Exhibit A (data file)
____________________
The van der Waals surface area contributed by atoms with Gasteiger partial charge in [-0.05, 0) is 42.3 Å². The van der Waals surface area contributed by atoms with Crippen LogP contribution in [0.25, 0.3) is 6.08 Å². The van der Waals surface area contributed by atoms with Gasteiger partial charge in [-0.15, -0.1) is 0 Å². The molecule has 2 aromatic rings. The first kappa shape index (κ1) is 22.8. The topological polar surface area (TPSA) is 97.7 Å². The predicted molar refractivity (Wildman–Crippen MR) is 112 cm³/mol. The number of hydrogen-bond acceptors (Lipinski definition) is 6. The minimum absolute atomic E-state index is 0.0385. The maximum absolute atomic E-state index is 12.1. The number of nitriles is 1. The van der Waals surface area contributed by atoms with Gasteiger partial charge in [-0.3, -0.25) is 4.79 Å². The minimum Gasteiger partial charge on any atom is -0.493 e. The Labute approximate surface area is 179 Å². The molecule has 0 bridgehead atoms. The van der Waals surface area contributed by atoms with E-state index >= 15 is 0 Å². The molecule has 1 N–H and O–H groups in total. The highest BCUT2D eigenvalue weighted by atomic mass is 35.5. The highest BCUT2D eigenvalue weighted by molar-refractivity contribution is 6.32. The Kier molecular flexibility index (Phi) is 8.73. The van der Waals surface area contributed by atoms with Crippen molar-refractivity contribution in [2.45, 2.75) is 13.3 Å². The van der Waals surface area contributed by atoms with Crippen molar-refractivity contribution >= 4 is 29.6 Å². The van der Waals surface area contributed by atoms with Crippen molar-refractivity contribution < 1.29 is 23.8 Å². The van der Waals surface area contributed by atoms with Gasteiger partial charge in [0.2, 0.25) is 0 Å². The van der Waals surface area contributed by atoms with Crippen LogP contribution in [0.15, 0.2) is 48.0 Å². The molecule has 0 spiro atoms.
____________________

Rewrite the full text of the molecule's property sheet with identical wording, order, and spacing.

The van der Waals surface area contributed by atoms with Gasteiger partial charge in [-0.05, 0) is 42.3 Å². The van der Waals surface area contributed by atoms with Crippen LogP contribution in [0.25, 0.3) is 6.08 Å². The van der Waals surface area contributed by atoms with Gasteiger partial charge in [-0.15, -0.1) is 0 Å². The molecule has 2 aromatic rings. The first kappa shape index (κ1) is 22.8. The topological polar surface area (TPSA) is 97.7 Å². The predicted molar refractivity (Wildman–Crippen MR) is 112 cm³/mol. The number of hydrogen-bond acceptors (Lipinski definition) is 6. The minimum absolute atomic E-state index is 0.0385. The maximum absolute atomic E-state index is 12.1. The number of nitriles is 1. The van der Waals surface area contributed by atoms with Gasteiger partial charge in [-0.3, -0.25) is 4.79 Å². The minimum Gasteiger partial charge on any atom is -0.493 e. The Labute approximate surface area is 179 Å². The molecule has 0 bridgehead atoms. The van der Waals surface area contributed by atoms with E-state index >= 15 is 0 Å². The molecule has 1 N–H and O–H groups in total. The highest BCUT2D eigenvalue weighted by atomic mass is 35.5. The highest BCUT2D eigenvalue weighted by molar-refractivity contribution is 6.32. The Kier molecular flexibility index (Phi) is 8.73. The van der Waals surface area contributed by atoms with Crippen molar-refractivity contribution in [2.45, 2.75) is 13.3 Å². The van der Waals surface area contributed by atoms with Crippen molar-refractivity contribution >= 4 is 29.6 Å². The van der Waals surface area contributed by atoms with Crippen molar-refractivity contribution < 1.29 is 23.8 Å². The van der Waals surface area contributed by atoms with Gasteiger partial charge in [0.2, 0.25) is 0 Å². The van der Waals surface area contributed by atoms with Crippen LogP contribution in [0.15, 0.2) is 48.0 Å². The molecule has 0 spiro atoms.